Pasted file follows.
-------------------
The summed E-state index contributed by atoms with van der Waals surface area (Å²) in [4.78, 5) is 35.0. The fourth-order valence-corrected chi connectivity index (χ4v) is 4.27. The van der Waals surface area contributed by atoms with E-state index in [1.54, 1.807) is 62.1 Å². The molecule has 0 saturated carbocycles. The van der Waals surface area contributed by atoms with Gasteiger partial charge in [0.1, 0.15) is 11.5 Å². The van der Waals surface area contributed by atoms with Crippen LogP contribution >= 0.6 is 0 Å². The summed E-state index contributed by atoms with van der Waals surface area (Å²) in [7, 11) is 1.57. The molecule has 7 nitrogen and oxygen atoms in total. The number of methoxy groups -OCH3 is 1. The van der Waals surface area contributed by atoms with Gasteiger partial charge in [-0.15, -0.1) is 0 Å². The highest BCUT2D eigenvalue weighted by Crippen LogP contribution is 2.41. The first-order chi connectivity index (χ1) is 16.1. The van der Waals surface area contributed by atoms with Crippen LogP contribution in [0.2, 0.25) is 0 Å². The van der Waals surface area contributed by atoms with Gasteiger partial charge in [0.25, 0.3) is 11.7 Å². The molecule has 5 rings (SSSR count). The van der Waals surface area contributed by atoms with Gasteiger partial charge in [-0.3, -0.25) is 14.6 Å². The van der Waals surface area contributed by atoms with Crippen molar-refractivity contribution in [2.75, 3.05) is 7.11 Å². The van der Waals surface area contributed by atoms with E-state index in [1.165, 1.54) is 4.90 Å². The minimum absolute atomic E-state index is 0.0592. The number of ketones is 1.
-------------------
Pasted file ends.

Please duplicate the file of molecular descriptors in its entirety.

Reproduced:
The summed E-state index contributed by atoms with van der Waals surface area (Å²) in [4.78, 5) is 35.0. The fourth-order valence-corrected chi connectivity index (χ4v) is 4.27. The van der Waals surface area contributed by atoms with E-state index in [1.54, 1.807) is 62.1 Å². The molecule has 0 saturated carbocycles. The van der Waals surface area contributed by atoms with Gasteiger partial charge in [0.1, 0.15) is 11.5 Å². The van der Waals surface area contributed by atoms with Crippen LogP contribution >= 0.6 is 0 Å². The summed E-state index contributed by atoms with van der Waals surface area (Å²) in [7, 11) is 1.57. The molecule has 7 nitrogen and oxygen atoms in total. The number of methoxy groups -OCH3 is 1. The van der Waals surface area contributed by atoms with Gasteiger partial charge in [-0.15, -0.1) is 0 Å². The highest BCUT2D eigenvalue weighted by Crippen LogP contribution is 2.41. The first-order chi connectivity index (χ1) is 16.1. The van der Waals surface area contributed by atoms with Crippen LogP contribution in [0.2, 0.25) is 0 Å². The van der Waals surface area contributed by atoms with Gasteiger partial charge in [0.25, 0.3) is 11.7 Å². The molecule has 5 rings (SSSR count). The van der Waals surface area contributed by atoms with Gasteiger partial charge in [-0.3, -0.25) is 14.6 Å². The van der Waals surface area contributed by atoms with Crippen molar-refractivity contribution in [2.75, 3.05) is 7.11 Å². The van der Waals surface area contributed by atoms with E-state index in [1.165, 1.54) is 4.90 Å². The minimum absolute atomic E-state index is 0.0592. The number of ketones is 1.